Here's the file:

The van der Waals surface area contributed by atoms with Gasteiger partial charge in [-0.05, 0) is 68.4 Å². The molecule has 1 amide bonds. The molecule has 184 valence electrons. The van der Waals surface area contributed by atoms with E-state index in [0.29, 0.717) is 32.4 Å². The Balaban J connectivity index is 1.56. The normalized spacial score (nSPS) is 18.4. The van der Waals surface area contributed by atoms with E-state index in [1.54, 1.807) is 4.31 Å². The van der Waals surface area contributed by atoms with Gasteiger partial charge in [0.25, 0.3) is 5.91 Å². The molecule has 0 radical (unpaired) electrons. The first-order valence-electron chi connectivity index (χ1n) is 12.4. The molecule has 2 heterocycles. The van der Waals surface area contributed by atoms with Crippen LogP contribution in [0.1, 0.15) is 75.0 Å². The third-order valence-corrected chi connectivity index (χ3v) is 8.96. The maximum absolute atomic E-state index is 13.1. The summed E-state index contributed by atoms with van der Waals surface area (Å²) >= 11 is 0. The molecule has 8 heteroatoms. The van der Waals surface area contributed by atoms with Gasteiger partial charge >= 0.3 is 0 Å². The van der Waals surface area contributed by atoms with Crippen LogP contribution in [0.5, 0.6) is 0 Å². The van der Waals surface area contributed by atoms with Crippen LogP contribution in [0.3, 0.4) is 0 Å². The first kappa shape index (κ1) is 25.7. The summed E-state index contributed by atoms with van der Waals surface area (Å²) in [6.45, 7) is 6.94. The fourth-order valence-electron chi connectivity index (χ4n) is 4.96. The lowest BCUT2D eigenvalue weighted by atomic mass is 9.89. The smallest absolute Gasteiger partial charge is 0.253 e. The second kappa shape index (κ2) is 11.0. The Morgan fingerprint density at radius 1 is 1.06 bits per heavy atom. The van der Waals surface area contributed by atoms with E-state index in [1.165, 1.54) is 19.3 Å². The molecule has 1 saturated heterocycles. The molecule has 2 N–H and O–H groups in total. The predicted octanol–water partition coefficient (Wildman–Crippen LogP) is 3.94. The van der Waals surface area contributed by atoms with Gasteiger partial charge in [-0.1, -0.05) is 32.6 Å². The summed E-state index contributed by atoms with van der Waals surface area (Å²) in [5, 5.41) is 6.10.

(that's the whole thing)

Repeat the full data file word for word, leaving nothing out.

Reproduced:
The van der Waals surface area contributed by atoms with Gasteiger partial charge in [-0.05, 0) is 68.4 Å². The molecule has 1 amide bonds. The molecule has 184 valence electrons. The van der Waals surface area contributed by atoms with E-state index in [0.29, 0.717) is 32.4 Å². The Balaban J connectivity index is 1.56. The normalized spacial score (nSPS) is 18.4. The van der Waals surface area contributed by atoms with E-state index in [1.54, 1.807) is 4.31 Å². The van der Waals surface area contributed by atoms with Gasteiger partial charge in [0.25, 0.3) is 5.91 Å². The molecule has 0 radical (unpaired) electrons. The first-order valence-electron chi connectivity index (χ1n) is 12.4. The molecule has 2 heterocycles. The van der Waals surface area contributed by atoms with Crippen LogP contribution in [0.1, 0.15) is 75.0 Å². The third-order valence-corrected chi connectivity index (χ3v) is 8.96. The maximum absolute atomic E-state index is 13.1. The summed E-state index contributed by atoms with van der Waals surface area (Å²) >= 11 is 0. The molecule has 8 heteroatoms. The van der Waals surface area contributed by atoms with Gasteiger partial charge >= 0.3 is 0 Å². The van der Waals surface area contributed by atoms with Crippen LogP contribution in [0.5, 0.6) is 0 Å². The van der Waals surface area contributed by atoms with Crippen LogP contribution in [0.3, 0.4) is 0 Å². The first kappa shape index (κ1) is 25.7. The summed E-state index contributed by atoms with van der Waals surface area (Å²) in [6.45, 7) is 6.94. The fourth-order valence-electron chi connectivity index (χ4n) is 4.96. The lowest BCUT2D eigenvalue weighted by atomic mass is 9.89. The smallest absolute Gasteiger partial charge is 0.253 e. The second kappa shape index (κ2) is 11.0. The Morgan fingerprint density at radius 1 is 1.06 bits per heavy atom. The van der Waals surface area contributed by atoms with E-state index in [1.165, 1.54) is 19.3 Å². The molecule has 1 saturated heterocycles. The molecule has 2 N–H and O–H groups in total. The predicted octanol–water partition coefficient (Wildman–Crippen LogP) is 3.94. The van der Waals surface area contributed by atoms with Gasteiger partial charge in [-0.1, -0.05) is 32.6 Å². The summed E-state index contributed by atoms with van der Waals surface area (Å²) in [5, 5.41) is 6.10.